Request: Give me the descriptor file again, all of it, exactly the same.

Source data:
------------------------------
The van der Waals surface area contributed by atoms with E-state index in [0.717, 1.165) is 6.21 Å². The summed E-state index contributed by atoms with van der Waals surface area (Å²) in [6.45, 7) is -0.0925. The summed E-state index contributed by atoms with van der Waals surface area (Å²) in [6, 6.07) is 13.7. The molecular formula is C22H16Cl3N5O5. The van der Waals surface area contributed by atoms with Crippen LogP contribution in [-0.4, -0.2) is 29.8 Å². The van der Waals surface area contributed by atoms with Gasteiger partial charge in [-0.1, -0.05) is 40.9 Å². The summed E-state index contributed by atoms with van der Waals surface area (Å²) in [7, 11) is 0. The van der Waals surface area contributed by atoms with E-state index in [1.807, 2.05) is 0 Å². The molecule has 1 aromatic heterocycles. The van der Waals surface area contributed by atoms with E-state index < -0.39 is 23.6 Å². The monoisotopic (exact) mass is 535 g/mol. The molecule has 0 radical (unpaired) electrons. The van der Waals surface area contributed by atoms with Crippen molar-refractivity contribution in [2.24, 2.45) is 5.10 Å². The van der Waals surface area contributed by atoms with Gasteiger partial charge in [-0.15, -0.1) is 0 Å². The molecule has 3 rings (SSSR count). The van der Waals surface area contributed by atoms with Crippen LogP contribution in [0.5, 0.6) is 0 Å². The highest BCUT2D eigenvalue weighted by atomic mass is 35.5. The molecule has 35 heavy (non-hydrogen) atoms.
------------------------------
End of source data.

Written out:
The van der Waals surface area contributed by atoms with E-state index in [0.717, 1.165) is 6.21 Å². The summed E-state index contributed by atoms with van der Waals surface area (Å²) in [6.45, 7) is -0.0925. The summed E-state index contributed by atoms with van der Waals surface area (Å²) in [6, 6.07) is 13.7. The molecular formula is C22H16Cl3N5O5. The van der Waals surface area contributed by atoms with Crippen LogP contribution in [-0.4, -0.2) is 29.8 Å². The van der Waals surface area contributed by atoms with Gasteiger partial charge in [-0.1, -0.05) is 40.9 Å². The summed E-state index contributed by atoms with van der Waals surface area (Å²) in [7, 11) is 0. The van der Waals surface area contributed by atoms with E-state index in [1.807, 2.05) is 0 Å². The molecule has 1 aromatic heterocycles. The van der Waals surface area contributed by atoms with E-state index < -0.39 is 23.6 Å². The monoisotopic (exact) mass is 535 g/mol. The molecule has 0 radical (unpaired) electrons. The van der Waals surface area contributed by atoms with Crippen molar-refractivity contribution in [2.24, 2.45) is 5.10 Å². The van der Waals surface area contributed by atoms with Gasteiger partial charge in [-0.15, -0.1) is 0 Å². The molecule has 3 rings (SSSR count). The van der Waals surface area contributed by atoms with Crippen LogP contribution in [0.5, 0.6) is 0 Å². The highest BCUT2D eigenvalue weighted by atomic mass is 35.5. The molecule has 35 heavy (non-hydrogen) atoms.